Judges Ponder Future of Milosevic Case

Hague judges call for discussion about future conduct of ailing ex-Yugoslav president’s genocide trial.

Judges Ponder Future of Milosevic Case

Hague judges call for discussion about future conduct of ailing ex-Yugoslav president’s genocide trial.

An apparent decline in the health of former Yugoslav president Slobodan Milosevic has led judges in The Hague to raise fundamental questions about the future of trial proceedings against him for alleged war crimes including genocide.

The case ground to a halt on November 15 after Milosevic, who insists on acting as his own lawyer despite long-term health problems caused by high blood-pressure, announced that he felt too unwell to continue. He has not returned to court since.

Following this latest delay in a trial which has already lasted nearly four years, the judges ordered a hearing to take place on November 29 to discuss the possibility of breaking up the proceedings against Milosevic into separate parts.

This would involve wrapping up that section of the case which relates to alleged crimes in Kosovo, and issuing a judgement on those counts far earlier than previously expected. The idea is presumably to safeguard at least one part of the trial from any further deteriorations in the health of the accused.

Milosevic has so far used up over three-quarters of the total time allotted to his defence case in dealing almost exclusively with Kosovo, where he stands accused of overseeing a massive campaign of ethnically cleansing Kosovo’s ethnic Albanian population in 1998 and 1999.

If the judges decide to conclude the Kosovo proceedings earlier than expected, Milosevic would still be left facing indictments which relate to the wars of the early Nineties in Croatia and Bosnia, the latter of which includes the charge of genocide.

But some analysts are concerned that severing the Kosovo indictment could result in the Croatia and Bosnia charges falling by the wayside.

When the issue of “severance” arose on a previous occasion in July 2004, prosecutors opposed the idea and asserted that separating off one part of the case would “inevitably” lead to the remaining charges not being tried.

“If Mr Milosevic’s health condition is deteriorating seriously, then that is a legitimate worry,” Richard Dicker, director of Human Rights Watch’s international justice programme, told IWPR.

The severance issue, Dicker said, would ultimately have to be decided based on a balance between the “overarching interests of justice” – to see the proceedings concluded – and Milosevic’s “fundamental right to a fair trial”.

The case against Milosevic was originally made up of three separate indictments relating respectively to the wars in Bosnia, Croatia and Kosovo. But in 2002 prosecutors succeeded in a bid to have the allegations dealt with in a single trial. Appeals judges noted at the time that separating the case into its component parts would remain an option in the event that the hugely complex joint proceedings proved unmanageable.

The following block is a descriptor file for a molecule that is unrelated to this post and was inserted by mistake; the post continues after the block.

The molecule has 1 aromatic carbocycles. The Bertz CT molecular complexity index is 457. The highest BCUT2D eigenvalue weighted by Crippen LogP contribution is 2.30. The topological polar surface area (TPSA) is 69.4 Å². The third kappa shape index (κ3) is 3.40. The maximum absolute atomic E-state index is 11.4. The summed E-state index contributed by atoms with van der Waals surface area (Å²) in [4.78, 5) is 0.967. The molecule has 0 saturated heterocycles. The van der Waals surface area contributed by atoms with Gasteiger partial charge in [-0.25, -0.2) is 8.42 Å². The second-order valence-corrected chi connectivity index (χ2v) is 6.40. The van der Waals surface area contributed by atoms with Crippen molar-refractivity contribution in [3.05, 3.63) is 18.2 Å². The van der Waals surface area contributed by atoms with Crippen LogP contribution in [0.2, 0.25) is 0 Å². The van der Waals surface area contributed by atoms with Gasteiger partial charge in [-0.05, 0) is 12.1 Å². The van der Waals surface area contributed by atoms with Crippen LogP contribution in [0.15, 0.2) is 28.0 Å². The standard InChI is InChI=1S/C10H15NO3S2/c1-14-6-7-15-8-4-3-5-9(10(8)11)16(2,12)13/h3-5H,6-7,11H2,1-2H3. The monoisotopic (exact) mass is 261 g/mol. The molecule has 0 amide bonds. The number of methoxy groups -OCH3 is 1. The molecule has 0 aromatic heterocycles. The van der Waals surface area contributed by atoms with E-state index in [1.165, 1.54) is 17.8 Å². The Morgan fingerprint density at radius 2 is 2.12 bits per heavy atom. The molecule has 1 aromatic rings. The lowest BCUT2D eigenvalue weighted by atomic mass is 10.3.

The judges announced that the time had come to discuss this option in a written order published on November 22. Justifying their decision, they pointed to the fragile state of Milosevic’s health and the erosion of the deadline for finishing the defence phase of the trial, which was originally set for October this year but has already been shifted back to March 2006. They also noted that a witness list submitted recently by Milosevic suggests that he is finally nearing the end of his evidence on Kosovo.

Besides ordering a hearing to discuss the option of breaking up the case, the judges also sought further submissions from medical experts on the state of the accused’s health. Tribunal doctors have clashed with Milosevic’s own medical team in their assessment of the situation.

Prosecutors and Milosevic’s legal advisors have both said that at this stage they will oppose moves to detach the Kosovo indictment from the rest of the case against him. The Serbian news agency B92 quoted Milosevic’s legal adviser Zdenko Tomanovic as saying that breaking up the trial was unnecessary and would “seriously damage” the defence game-plan.

The last time the matter arose in court, besides suggesting that a severance would jeopardise those charges that were put off for the future, prosecutors also argued that the accused’s alleged crimes in Bosnia, Croatia and Kosovo can only be properly understood when viewed in conjunction with one another.

Prosecution spokesperson Florence Hartmann confirmed that her office would be opposing any moves to sever the Kosovo charges, but declined to discuss the arguments behind this position prior to next week’s court hearing.

It remains unclear how events will pan out in the coming months if judges do indeed decide to sever the Kosovo indictment. Tribunal spokesperson Jim Landale told IWPR that as far as he was aware, this kind of decision had not been taken before by judges at the court.

It seems likely that one or both parties would appeal against any such move. The tribunal’s appeals chamber has previously overturned a number of important decisions made by judges in the Milosevic trial, including efforts to force the accused to take on defence lawyers against his wishes.

In the meantime, despite their concerns about the possible consequences for the Bosnia and Croatia charge sheets, some analysts sympathise with the trial chamber’s apparent desire to see at least part of the case against Milosevic wrapped up.

Dutch lawyer and long-time tribunal observer Heikelina Verrijn Stuart told IWPR that with the benefit of hindsight, it would in fact have been better to separate the charges against Milosevic a long time ago.

“The appeals chamber warned that a single trial could be long and complex,” she said. “But nobody realised how long and complex, and endless.”

Michael Farquhar is an IWPR reporter in London.
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